As much as we might wish it weren’t so, we know errors are going to happen on our sites and in our applications. So far in this series of posts we’ve looked at the different types of errors that may occur along with some strategies for guiding users to take correct actions. This week we’ll finish up with a discussion of strategies designed to prevent errors and minimize the effects of errors when they do occur.
Once again here’s a quick reminder of all the strategies we’ve been looking at:
- Affordance is the idea that the physical characteristics of a design influence its function.
- Mapping is the relationship between design controls, their movements, and their effects on the design element(s) they control.
- Nudge is a method for predictably altering behavior through design context without restricting options or significantly changing incentives.
- Constraints are methods for limiting the actions that can be performed on a system.
- Confirmations are techniques for preventing unintended actions by requiring verification of the actions before they are performed.
- Forgiveness is the idea that designs should help people avoid errors where possible and minimize the consequences of errors when they do occur
We’ve already covered the first three strategies above. Now it’s time to look at the last three beginning with the use of contstraints.
Constraints are about limiting actions that can be performed on a system. For example disabling or hiding options in a form that aren’t currently available. I’m sure you’ve encountered a form that requires you to check the box agreeing to terms of services. The form’s submit button will be inactive until that box is checked.
Another example is a jigsaw puzzle. The pieces will only fit together in certain ways thereby limiting how they can be put together. For the most part you can’t put the wrong pieces together, because they simply won’t fit.
There are two main categories of constraints.
- Physical constraints
- Psychological constraints
Physical constraints redirect physical motion in specific ways to reduce the sensitivity of the input to minimize unintended actions. They also prevent or slow dangerous actions. There are three types of physical constraints.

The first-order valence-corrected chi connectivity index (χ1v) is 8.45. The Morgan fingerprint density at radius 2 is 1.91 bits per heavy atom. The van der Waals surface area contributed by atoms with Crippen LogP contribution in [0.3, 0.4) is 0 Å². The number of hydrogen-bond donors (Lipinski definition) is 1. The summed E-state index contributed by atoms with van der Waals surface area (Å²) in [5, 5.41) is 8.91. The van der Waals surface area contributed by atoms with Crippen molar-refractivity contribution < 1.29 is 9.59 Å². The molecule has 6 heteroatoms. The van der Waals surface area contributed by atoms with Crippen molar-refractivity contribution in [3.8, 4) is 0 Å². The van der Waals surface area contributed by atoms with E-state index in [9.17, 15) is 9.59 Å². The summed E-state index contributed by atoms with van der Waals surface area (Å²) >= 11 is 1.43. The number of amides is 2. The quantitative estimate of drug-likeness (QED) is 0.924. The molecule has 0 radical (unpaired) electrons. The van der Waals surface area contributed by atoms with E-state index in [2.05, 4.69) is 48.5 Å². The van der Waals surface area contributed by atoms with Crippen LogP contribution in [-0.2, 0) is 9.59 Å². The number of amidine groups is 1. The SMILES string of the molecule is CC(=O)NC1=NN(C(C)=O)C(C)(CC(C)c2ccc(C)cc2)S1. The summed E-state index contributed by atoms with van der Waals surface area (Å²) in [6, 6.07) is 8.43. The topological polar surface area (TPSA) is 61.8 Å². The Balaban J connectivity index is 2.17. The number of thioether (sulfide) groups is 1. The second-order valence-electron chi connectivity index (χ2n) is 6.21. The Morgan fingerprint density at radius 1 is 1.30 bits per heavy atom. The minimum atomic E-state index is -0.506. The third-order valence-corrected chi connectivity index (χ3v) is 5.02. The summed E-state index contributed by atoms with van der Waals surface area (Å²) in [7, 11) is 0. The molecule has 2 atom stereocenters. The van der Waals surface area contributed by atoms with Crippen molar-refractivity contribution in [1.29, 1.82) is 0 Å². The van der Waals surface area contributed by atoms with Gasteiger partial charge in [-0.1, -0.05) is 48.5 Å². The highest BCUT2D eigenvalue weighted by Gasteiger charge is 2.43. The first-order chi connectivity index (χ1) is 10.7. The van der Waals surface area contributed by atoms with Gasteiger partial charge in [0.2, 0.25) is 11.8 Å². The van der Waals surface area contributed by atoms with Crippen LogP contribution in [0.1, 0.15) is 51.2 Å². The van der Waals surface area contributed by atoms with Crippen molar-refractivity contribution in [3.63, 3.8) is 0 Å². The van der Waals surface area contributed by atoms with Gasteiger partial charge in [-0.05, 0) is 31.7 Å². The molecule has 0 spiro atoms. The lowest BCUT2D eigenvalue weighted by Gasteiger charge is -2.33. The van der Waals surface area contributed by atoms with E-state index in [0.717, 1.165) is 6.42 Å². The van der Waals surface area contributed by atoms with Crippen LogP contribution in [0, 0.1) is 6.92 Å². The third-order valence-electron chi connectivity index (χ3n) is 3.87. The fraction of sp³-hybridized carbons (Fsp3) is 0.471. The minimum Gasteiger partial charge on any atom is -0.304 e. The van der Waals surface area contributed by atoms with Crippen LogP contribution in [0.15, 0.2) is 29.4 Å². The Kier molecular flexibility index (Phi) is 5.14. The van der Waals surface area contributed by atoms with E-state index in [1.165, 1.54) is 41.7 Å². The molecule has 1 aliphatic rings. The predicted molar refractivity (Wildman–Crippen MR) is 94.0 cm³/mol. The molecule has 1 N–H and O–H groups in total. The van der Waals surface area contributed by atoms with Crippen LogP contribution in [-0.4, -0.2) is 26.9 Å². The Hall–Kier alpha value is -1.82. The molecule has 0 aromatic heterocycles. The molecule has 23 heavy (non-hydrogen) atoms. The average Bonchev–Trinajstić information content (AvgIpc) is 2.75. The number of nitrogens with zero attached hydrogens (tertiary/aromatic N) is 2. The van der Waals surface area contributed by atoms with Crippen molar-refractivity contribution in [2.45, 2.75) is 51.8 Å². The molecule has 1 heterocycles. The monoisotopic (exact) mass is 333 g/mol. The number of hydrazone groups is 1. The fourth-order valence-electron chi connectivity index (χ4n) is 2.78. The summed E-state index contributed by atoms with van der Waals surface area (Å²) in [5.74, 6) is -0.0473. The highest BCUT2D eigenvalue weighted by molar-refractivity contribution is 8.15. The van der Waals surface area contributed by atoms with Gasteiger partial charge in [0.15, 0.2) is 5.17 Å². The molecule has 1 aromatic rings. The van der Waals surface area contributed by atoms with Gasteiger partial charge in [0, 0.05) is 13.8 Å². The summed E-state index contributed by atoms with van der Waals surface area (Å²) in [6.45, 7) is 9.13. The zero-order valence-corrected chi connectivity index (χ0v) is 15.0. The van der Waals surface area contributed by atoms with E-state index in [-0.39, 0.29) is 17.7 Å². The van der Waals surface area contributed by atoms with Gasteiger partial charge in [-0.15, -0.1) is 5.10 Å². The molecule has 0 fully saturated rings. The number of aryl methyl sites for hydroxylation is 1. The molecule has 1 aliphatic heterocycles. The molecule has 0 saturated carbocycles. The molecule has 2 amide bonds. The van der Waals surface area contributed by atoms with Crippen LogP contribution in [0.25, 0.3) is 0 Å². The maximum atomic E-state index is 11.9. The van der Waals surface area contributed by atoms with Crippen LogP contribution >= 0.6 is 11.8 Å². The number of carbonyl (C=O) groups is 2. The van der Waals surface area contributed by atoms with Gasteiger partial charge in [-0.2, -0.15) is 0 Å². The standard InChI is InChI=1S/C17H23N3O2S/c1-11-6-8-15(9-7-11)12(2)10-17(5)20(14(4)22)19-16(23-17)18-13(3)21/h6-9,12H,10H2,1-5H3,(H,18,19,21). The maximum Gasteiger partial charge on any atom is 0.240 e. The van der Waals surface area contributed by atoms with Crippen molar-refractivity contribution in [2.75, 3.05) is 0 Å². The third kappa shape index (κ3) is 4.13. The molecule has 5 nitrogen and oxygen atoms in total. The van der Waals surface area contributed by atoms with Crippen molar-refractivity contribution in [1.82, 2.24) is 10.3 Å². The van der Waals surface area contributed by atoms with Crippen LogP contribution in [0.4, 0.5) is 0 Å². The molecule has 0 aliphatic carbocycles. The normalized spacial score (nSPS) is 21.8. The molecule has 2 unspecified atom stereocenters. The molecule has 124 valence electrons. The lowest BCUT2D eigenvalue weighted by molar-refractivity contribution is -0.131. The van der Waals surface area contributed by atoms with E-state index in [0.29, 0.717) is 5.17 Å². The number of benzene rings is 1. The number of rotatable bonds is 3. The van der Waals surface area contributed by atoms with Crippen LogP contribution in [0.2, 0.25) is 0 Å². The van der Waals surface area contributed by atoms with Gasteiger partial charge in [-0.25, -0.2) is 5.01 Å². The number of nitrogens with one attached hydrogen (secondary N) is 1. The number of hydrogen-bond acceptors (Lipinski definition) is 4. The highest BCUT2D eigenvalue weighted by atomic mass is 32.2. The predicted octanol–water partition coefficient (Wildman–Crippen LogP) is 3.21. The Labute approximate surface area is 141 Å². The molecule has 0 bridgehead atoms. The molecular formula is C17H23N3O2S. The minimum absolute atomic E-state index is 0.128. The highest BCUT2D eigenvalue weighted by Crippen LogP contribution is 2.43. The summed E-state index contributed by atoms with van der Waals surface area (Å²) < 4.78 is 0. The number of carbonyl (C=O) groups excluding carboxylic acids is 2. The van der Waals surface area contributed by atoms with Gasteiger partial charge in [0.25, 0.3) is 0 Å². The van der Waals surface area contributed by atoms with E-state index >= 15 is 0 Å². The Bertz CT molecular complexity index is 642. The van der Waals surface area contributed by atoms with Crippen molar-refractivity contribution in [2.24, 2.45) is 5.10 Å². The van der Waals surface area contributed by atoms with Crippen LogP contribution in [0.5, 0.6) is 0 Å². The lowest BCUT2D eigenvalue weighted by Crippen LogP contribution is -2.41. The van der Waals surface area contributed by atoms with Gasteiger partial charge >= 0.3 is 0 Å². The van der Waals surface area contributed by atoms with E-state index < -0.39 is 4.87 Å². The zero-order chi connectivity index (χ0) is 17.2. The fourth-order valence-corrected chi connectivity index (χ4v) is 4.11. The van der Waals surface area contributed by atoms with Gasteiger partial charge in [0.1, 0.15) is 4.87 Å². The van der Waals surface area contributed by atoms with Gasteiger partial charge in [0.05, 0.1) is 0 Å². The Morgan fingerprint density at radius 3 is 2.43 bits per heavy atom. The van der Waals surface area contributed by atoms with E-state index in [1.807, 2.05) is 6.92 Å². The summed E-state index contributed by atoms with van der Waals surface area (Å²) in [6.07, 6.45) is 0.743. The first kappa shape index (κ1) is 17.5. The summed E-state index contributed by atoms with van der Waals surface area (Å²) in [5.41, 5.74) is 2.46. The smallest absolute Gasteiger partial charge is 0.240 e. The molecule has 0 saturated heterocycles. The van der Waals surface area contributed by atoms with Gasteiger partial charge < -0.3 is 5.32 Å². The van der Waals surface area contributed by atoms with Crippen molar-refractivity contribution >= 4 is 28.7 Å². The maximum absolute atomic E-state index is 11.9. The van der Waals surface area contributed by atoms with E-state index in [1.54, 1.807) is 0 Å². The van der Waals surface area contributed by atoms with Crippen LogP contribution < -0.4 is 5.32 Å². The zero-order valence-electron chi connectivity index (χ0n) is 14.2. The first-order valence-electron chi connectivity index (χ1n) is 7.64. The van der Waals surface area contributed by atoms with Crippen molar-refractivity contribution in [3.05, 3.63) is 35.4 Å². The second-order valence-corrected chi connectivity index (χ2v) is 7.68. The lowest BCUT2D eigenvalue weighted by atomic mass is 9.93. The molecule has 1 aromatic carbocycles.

- Paths redirect linear or curvilinear motion in a channel of groove. A scrollbar for example limits motion to one of two directions. Paths are useful when the control variable range is small and bounded.
- Axes convert motion to rotational motion. They provide a control surface of infinite length as the rotation can theoretically continue forever. Axes are useful controls when real estate is limited or the control variable length is large and unbounded. Think of the wheels on a car or gears in machinery.
- Barriers absorb or deflect forces. They halt, slow, stop, and redirect. Barriers are useful for preventing accidental and undesired actions. You simply prevent an action from occurring so an error from that action can not be made. Again think of the inactive submit button. It provides a barrier to form submission.
Psychological constraints leverage the way people think about and perceive a design as well as the world in general. They can be used to improve the clarity and intuitiveness of a design. Like physical constraints there are three types of psychological constraints.
Symbols influence behavior by communicating meaning through language. An icon for example. Symbols are useful for labeling, explaining, and warning through the use of visual, aural, and tactile clues. An alarm going off during a forced entry into a building is a symbol warning to stop.
Conventions influence behavior by making use of learned traditions and practices. Red generally means stop and green generally means go. We’ve learned both over time and associate those colors with certain behaviors.